There were also poignant moments, and the one that struck me in particular was when Linwood asked Ian about his recent sabbatical. Ian spoke of mortality and the recent loss of some dear friends, including fellow Scots writer Iain Banks. When asked if he’d read his posthumously published last novel, “The Quarry”, he replied that it still sat on his nightstand because, “as long as it remains there unread, there is still another book of his to read, and he is still not dead to me.” What a powerful, touching moment that was.

One of my favourite exchanges came when we were invited to ask questions and a Scottish gentleman asked him if a certain Edinburgh club owner (no last name, only a last initial mentioned) was the real life inspiration for Big Ger Cafferty’s character. Rankin laughed and qualified his answer by stating it depended on whether not the man was still alive. I asked whether or not Rankin could see himself crossing into new genres, something I genuinely have been wondering about since so many others are doing it very successfully. I was particularly thinking of J.K. Rowling, whose current series is one of my favourites. Ian’s answer, after joking about a slim volume called “The Rebus Cookbook”: a firm no. That’s my rock fiction writing career safe from a more talented invasion then.

At the end of the evening, Ian signed personalized copies for the long line of fans. He was attentive and patient with everyone who waited to speak to him, and I was delighted to finally meet him and tell him how much I have enjoyed reading his work for almost three decades now. I meant to tell him how he had inspired me to find the motivation to write again, but our brief conversation went elsewhere instead. He was gracious enough to let my friend take a photograph of us together, and I must say, my generation is pretty photogenic for a group now middle-aged.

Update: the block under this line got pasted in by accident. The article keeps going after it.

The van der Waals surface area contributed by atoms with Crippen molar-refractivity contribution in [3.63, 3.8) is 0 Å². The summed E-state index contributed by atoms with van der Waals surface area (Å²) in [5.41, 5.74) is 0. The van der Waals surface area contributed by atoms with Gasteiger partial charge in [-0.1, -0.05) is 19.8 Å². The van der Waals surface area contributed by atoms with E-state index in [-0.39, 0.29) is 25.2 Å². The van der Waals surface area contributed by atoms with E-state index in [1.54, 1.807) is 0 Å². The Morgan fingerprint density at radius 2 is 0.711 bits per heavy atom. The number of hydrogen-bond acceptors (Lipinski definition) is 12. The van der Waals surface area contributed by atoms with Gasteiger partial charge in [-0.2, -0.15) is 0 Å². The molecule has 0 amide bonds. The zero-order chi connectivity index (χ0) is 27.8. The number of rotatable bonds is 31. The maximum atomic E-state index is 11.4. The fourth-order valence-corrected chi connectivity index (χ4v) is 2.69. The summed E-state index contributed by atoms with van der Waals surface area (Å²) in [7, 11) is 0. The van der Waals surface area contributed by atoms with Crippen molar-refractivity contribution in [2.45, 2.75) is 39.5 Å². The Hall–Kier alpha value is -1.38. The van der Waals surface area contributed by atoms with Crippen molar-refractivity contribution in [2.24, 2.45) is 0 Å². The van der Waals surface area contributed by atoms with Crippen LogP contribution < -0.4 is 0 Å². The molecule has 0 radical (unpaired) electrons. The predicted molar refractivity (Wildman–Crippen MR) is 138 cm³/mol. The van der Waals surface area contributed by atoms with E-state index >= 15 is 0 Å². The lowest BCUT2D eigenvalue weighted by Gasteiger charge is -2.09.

Yours truly with the man of the hour.

I now need to go buy another copy of the new Rebus novel, and had I been thinking clearly, should have done so at the venue itself. My habitual reading sanctuary is the bathtub, where bubbles and essential oils have ruined many a copy of the library loans. There is no chance I am doing this to the treasure placed in my hands on Wednesday night.

Too precious for the water.


Paul McCartney at the Air Canada Centre, October 17th, 2015

Inside the ACC.

The last time I saw Paul McCartney play in Toronto, the Blue Jays won the World Series the same year. I only mention this because a few of us were chuckling outside the main entry points of the Air Canada Centre last night wondering why the “Doors Opening at 7pm” routine was still not in effect as we closed in on 7:30pm. Were the stadium crews watching the Blue Jays trying to tie up their series away in Kansas City? In fact, we were being held outside because a soundcheck was still being carried out, one which included a pipe band from nearby Paris and Port Dover, a rehearsal of what would be for me one of the most memorable moments of the evening.

The ACC seating chart showing the wheelchair friendly sections. We were up in 319.